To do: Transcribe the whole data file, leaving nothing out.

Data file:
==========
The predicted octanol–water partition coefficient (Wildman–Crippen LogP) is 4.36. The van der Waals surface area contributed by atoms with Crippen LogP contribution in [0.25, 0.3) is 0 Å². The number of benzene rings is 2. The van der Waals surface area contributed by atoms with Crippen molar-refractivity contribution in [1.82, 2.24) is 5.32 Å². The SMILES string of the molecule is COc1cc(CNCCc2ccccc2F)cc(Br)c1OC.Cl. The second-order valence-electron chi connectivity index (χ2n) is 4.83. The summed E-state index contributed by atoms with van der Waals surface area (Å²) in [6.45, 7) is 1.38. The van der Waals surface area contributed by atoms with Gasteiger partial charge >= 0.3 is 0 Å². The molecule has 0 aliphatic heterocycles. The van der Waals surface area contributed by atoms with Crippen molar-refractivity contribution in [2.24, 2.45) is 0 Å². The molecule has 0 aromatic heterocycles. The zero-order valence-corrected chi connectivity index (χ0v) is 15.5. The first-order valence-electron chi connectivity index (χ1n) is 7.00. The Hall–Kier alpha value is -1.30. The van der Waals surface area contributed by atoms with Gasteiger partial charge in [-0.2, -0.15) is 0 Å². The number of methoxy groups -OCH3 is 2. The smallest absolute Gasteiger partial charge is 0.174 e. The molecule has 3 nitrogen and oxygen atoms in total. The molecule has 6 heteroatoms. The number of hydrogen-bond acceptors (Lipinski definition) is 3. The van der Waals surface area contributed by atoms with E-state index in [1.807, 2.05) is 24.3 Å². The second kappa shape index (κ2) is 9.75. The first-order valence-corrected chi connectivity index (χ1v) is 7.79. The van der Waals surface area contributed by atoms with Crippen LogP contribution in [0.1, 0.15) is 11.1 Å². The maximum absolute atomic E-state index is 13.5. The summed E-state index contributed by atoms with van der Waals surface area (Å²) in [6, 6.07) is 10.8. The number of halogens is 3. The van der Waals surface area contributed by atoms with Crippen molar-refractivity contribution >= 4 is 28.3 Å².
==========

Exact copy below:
The predicted octanol–water partition coefficient (Wildman–Crippen LogP) is 4.36. The van der Waals surface area contributed by atoms with Crippen LogP contribution in [0.25, 0.3) is 0 Å². The number of benzene rings is 2. The van der Waals surface area contributed by atoms with Crippen molar-refractivity contribution in [1.82, 2.24) is 5.32 Å². The SMILES string of the molecule is COc1cc(CNCCc2ccccc2F)cc(Br)c1OC.Cl. The second-order valence-electron chi connectivity index (χ2n) is 4.83. The summed E-state index contributed by atoms with van der Waals surface area (Å²) in [6.45, 7) is 1.38. The van der Waals surface area contributed by atoms with Gasteiger partial charge >= 0.3 is 0 Å². The molecule has 0 aliphatic heterocycles. The van der Waals surface area contributed by atoms with Crippen molar-refractivity contribution in [2.24, 2.45) is 0 Å². The molecule has 0 aromatic heterocycles. The zero-order valence-corrected chi connectivity index (χ0v) is 15.5. The first-order valence-electron chi connectivity index (χ1n) is 7.00. The Hall–Kier alpha value is -1.30. The van der Waals surface area contributed by atoms with Gasteiger partial charge in [-0.2, -0.15) is 0 Å². The number of methoxy groups -OCH3 is 2. The smallest absolute Gasteiger partial charge is 0.174 e. The molecule has 3 nitrogen and oxygen atoms in total. The molecule has 6 heteroatoms. The number of hydrogen-bond acceptors (Lipinski definition) is 3. The van der Waals surface area contributed by atoms with E-state index in [1.807, 2.05) is 24.3 Å². The second kappa shape index (κ2) is 9.75. The first-order valence-corrected chi connectivity index (χ1v) is 7.79. The van der Waals surface area contributed by atoms with Crippen LogP contribution in [0.1, 0.15) is 11.1 Å². The maximum absolute atomic E-state index is 13.5. The summed E-state index contributed by atoms with van der Waals surface area (Å²) in [6, 6.07) is 10.8. The number of halogens is 3. The van der Waals surface area contributed by atoms with Crippen molar-refractivity contribution >= 4 is 28.3 Å².